Dakota Country Magazine October 2016 Edition - Page 55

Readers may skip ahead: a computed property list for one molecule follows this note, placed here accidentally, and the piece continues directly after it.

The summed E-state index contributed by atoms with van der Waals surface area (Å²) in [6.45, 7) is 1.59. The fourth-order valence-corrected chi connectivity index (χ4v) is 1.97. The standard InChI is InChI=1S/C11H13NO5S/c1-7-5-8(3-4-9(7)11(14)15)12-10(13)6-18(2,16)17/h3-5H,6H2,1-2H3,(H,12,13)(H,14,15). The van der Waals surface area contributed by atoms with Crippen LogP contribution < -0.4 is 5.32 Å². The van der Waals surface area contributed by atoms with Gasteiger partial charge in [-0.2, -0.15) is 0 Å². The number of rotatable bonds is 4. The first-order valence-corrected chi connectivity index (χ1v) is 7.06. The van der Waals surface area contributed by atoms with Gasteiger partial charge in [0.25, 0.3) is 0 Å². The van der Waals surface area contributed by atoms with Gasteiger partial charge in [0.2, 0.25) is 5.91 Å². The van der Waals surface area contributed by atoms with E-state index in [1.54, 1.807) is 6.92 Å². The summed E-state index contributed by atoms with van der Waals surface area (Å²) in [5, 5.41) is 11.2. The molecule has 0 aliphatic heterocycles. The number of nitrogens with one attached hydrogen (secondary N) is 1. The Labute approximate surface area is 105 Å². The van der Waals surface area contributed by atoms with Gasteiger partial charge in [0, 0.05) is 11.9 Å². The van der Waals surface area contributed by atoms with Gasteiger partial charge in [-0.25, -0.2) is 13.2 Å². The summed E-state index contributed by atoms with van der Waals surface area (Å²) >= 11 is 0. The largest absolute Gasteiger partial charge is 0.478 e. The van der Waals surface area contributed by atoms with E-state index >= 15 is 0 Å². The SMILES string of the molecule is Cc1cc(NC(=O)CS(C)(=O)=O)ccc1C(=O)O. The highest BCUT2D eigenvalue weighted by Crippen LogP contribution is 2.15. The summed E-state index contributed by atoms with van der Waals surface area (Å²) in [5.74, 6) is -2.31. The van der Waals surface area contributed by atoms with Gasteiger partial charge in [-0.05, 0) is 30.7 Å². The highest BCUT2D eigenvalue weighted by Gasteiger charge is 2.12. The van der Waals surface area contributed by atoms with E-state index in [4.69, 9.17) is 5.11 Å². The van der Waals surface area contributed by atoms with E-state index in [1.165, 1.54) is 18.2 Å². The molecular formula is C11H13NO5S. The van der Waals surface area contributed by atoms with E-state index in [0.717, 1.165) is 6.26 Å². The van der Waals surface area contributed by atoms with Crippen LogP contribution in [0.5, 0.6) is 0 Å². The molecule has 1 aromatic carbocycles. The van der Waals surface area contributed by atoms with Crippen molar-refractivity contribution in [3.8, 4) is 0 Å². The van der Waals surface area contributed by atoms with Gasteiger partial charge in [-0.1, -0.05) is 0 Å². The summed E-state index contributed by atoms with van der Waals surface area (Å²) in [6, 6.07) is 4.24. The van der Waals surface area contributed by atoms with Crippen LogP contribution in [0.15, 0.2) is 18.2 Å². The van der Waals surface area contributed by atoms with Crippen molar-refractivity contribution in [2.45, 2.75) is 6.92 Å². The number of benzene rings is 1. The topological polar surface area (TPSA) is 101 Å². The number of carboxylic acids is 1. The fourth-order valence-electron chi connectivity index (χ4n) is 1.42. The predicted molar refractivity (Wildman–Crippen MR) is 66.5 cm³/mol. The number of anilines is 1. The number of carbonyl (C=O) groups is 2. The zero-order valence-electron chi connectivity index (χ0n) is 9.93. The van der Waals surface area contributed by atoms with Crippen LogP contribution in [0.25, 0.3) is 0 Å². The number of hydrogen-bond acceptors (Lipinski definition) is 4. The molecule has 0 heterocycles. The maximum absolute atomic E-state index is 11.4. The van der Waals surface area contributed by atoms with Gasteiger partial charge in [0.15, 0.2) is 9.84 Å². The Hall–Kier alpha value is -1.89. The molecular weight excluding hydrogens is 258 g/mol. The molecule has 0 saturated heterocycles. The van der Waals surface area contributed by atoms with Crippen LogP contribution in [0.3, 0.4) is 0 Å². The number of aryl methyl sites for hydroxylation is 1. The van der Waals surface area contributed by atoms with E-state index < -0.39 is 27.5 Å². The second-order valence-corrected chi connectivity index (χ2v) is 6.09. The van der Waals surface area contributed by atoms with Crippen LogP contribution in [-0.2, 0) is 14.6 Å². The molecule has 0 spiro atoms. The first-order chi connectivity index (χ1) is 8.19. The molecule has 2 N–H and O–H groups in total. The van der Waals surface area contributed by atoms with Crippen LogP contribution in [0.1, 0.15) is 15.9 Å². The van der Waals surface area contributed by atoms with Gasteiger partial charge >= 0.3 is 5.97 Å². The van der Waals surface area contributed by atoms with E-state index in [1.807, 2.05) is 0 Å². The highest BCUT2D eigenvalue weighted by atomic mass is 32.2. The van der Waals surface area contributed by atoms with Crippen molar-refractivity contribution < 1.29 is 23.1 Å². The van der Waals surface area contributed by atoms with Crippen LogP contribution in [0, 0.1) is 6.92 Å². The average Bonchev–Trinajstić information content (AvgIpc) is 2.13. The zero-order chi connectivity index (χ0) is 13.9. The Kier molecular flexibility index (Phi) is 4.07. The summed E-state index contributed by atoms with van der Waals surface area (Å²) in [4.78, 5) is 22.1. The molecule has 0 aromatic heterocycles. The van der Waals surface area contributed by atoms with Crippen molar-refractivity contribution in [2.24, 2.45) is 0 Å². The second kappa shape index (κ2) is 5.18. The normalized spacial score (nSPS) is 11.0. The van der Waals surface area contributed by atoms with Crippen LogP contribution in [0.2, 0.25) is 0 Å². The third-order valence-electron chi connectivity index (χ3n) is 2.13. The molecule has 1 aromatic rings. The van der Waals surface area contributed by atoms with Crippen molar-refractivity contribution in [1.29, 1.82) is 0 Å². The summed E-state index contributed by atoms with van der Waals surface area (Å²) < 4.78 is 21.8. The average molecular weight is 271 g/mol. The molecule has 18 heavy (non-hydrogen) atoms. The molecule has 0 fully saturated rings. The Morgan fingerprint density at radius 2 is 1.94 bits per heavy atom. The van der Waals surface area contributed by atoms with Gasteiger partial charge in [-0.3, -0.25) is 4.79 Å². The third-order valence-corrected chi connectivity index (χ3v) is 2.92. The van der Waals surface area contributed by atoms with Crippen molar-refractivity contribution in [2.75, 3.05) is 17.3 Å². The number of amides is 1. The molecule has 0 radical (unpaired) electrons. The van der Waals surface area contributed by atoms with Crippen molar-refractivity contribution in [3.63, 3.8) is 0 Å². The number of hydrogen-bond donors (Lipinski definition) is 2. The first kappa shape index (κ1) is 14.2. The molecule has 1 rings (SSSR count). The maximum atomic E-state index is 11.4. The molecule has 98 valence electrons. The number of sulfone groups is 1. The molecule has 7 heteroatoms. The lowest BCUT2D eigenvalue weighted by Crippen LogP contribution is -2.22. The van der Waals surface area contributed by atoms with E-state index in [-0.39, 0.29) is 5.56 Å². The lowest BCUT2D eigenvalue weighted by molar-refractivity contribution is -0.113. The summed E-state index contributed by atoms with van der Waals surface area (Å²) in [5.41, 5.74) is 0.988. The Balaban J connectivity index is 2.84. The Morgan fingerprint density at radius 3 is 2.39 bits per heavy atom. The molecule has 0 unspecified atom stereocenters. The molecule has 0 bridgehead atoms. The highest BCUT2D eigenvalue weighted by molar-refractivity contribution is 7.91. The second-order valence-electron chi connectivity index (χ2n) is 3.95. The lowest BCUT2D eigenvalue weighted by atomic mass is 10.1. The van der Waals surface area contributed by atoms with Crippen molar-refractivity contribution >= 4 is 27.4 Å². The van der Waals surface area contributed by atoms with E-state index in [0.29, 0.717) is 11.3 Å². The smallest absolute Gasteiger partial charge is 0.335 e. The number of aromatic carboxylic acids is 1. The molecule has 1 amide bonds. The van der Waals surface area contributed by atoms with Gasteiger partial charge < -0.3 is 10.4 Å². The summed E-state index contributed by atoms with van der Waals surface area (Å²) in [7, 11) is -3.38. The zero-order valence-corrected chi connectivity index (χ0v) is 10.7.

geese,” Szymanski says. A bonus to eating wild game is it can be a lean, healthy meat with less fat, especially after removing any fat. Sausages, however, tend to have more salt than burger. • Sharing the Meat Waterfowl hunters can also donate goose breast meat to Sportsmen Against Hunger. Some North Dakota commercial meat processors will accept goose meat for the program. A list of participating North Dakota processors is available on the North Dakota Community Action website, (www.capnd.org). Breast meat without identifying wing or head attached to the meat must be accompanied by written information including the hunter’s name, address, signature, hunting license number, date taken, and species and quantity taken. Information forms are also available at the Game and Fish website at gf.nd.gov/sah. Hunters will also need to fill out a form so processors can keep records on donated goose meat, the same as is required for processing any other type of wild game meat. No goose www.dakotacountrymagazine.com Duck Preparation When it comes to eating duck, Mike Szymanski is like many waterfowl aficionados -- grilling is the way to go. He selects ducks that tend to be a little on the fatter side, plucking and leaving the skin on when cleaning. When grilling duck, he suggests, cook it only enough so the meat is cooked through, not well done. It takes practice and depends on the size of the bird and grill to know when to get them off heat, he says. Waterfowl cooked too long tends to be tough and not very enjoyable, he describes. Remove meat from the grill while it still has a pinkish, medium appearance. The key to grilling success is minding the grill to avoid grease fires and letting duck meat rest about 5 minutes so it’s almost medium when cut away from the bone. It finishes cooking after removed from the grill. Many of the liquids build-up along the kee l bone, so it might look less done than it is when first cutting into the meat if it’s still on the bone. Pair grilled duck with provolone or Havarti cheeses, which also pairs well with smoked duck breasts. For that treat, Szymanski removes the “silver skin” along the breast, cures in brine, and smokes a couple of hours. “I always tell people, “don’t bite it, pull it like string cheese.” • carcasses or feathers are allowed inside processing facilities, so hunters are responsible for proper disposal and clean-up of carcasses. Visit the Game and Fish Department website for complete details. • Dakota Country, October 2016, Page 55